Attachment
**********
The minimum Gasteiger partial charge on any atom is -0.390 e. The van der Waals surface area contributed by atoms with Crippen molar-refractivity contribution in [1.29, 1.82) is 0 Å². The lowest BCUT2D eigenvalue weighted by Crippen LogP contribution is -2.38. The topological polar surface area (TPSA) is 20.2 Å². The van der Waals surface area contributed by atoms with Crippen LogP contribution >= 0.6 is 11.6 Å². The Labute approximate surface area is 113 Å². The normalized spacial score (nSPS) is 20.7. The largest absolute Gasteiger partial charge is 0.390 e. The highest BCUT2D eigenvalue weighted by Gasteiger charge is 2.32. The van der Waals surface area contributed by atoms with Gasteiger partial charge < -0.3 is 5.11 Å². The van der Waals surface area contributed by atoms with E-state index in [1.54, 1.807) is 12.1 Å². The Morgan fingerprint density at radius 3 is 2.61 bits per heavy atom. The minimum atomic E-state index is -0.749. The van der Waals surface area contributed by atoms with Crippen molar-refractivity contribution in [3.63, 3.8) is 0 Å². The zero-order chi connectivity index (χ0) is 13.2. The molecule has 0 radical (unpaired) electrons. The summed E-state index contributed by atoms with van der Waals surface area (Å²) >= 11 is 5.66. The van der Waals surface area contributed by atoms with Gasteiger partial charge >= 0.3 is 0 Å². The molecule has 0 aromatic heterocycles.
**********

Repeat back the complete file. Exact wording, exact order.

The minimum Gasteiger partial charge on any atom is -0.390 e. The van der Waals surface area contributed by atoms with Crippen molar-refractivity contribution in [1.29, 1.82) is 0 Å². The lowest BCUT2D eigenvalue weighted by Crippen LogP contribution is -2.38. The topological polar surface area (TPSA) is 20.2 Å². The van der Waals surface area contributed by atoms with Crippen LogP contribution >= 0.6 is 11.6 Å². The Labute approximate surface area is 113 Å². The normalized spacial score (nSPS) is 20.7. The largest absolute Gasteiger partial charge is 0.390 e. The highest BCUT2D eigenvalue weighted by Gasteiger charge is 2.32. The van der Waals surface area contributed by atoms with Gasteiger partial charge < -0.3 is 5.11 Å². The van der Waals surface area contributed by atoms with E-state index in [1.54, 1.807) is 12.1 Å². The Morgan fingerprint density at radius 3 is 2.61 bits per heavy atom. The minimum atomic E-state index is -0.749. The van der Waals surface area contributed by atoms with Crippen molar-refractivity contribution in [3.63, 3.8) is 0 Å². The zero-order chi connectivity index (χ0) is 13.2. The molecule has 0 radical (unpaired) electrons. The summed E-state index contributed by atoms with van der Waals surface area (Å²) >= 11 is 5.66. The van der Waals surface area contributed by atoms with Gasteiger partial charge >= 0.3 is 0 Å². The molecule has 0 aromatic heterocycles.